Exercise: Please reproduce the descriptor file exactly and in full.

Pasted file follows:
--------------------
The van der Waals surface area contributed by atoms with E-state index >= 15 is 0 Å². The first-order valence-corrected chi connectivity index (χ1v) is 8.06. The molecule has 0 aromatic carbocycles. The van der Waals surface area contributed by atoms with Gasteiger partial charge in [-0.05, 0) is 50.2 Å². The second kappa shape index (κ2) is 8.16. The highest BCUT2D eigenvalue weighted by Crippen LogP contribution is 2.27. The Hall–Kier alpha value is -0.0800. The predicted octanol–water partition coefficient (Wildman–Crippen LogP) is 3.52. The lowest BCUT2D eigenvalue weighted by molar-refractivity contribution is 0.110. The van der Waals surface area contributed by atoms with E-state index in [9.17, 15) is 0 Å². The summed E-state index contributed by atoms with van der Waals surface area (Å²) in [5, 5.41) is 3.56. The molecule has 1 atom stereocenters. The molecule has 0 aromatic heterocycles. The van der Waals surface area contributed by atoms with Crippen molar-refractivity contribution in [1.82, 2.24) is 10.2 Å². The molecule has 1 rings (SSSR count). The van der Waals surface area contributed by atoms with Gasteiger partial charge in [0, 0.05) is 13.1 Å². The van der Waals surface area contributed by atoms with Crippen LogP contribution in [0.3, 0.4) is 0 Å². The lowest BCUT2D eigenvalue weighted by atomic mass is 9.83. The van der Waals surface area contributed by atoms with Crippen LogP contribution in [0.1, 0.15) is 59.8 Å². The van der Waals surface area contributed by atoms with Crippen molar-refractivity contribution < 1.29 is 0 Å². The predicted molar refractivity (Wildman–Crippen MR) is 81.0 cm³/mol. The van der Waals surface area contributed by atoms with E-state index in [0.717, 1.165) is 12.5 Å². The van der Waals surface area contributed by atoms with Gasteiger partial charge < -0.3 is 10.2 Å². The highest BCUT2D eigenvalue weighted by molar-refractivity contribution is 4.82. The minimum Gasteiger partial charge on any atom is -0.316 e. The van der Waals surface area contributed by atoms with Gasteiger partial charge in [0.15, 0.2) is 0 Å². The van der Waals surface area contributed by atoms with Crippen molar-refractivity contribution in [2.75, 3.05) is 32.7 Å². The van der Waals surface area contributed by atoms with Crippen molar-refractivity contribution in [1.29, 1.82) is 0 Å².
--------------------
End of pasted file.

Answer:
The van der Waals surface area contributed by atoms with E-state index >= 15 is 0 Å². The first-order valence-corrected chi connectivity index (χ1v) is 8.06. The molecule has 0 aromatic carbocycles. The van der Waals surface area contributed by atoms with Gasteiger partial charge in [-0.05, 0) is 50.2 Å². The second kappa shape index (κ2) is 8.16. The highest BCUT2D eigenvalue weighted by Crippen LogP contribution is 2.27. The Hall–Kier alpha value is -0.0800. The predicted octanol–water partition coefficient (Wildman–Crippen LogP) is 3.52. The lowest BCUT2D eigenvalue weighted by molar-refractivity contribution is 0.110. The van der Waals surface area contributed by atoms with E-state index in [9.17, 15) is 0 Å². The summed E-state index contributed by atoms with van der Waals surface area (Å²) in [5, 5.41) is 3.56. The molecule has 1 atom stereocenters. The molecule has 0 aromatic heterocycles. The van der Waals surface area contributed by atoms with Crippen molar-refractivity contribution in [1.82, 2.24) is 10.2 Å². The molecule has 1 rings (SSSR count). The van der Waals surface area contributed by atoms with Gasteiger partial charge in [0, 0.05) is 13.1 Å². The van der Waals surface area contributed by atoms with Crippen LogP contribution in [0.3, 0.4) is 0 Å². The lowest BCUT2D eigenvalue weighted by atomic mass is 9.83. The van der Waals surface area contributed by atoms with Crippen LogP contribution in [0.1, 0.15) is 59.8 Å². The van der Waals surface area contributed by atoms with Crippen molar-refractivity contribution < 1.29 is 0 Å². The predicted molar refractivity (Wildman–Crippen MR) is 81.0 cm³/mol. The van der Waals surface area contributed by atoms with E-state index in [0.717, 1.165) is 12.5 Å². The van der Waals surface area contributed by atoms with Gasteiger partial charge < -0.3 is 10.2 Å². The highest BCUT2D eigenvalue weighted by molar-refractivity contribution is 4.82. The minimum Gasteiger partial charge on any atom is -0.316 e. The van der Waals surface area contributed by atoms with Gasteiger partial charge in [0.15, 0.2) is 0 Å². The van der Waals surface area contributed by atoms with Crippen molar-refractivity contribution in [2.75, 3.05) is 32.7 Å². The van der Waals surface area contributed by atoms with Crippen molar-refractivity contribution in [1.29, 1.82) is 0 Å².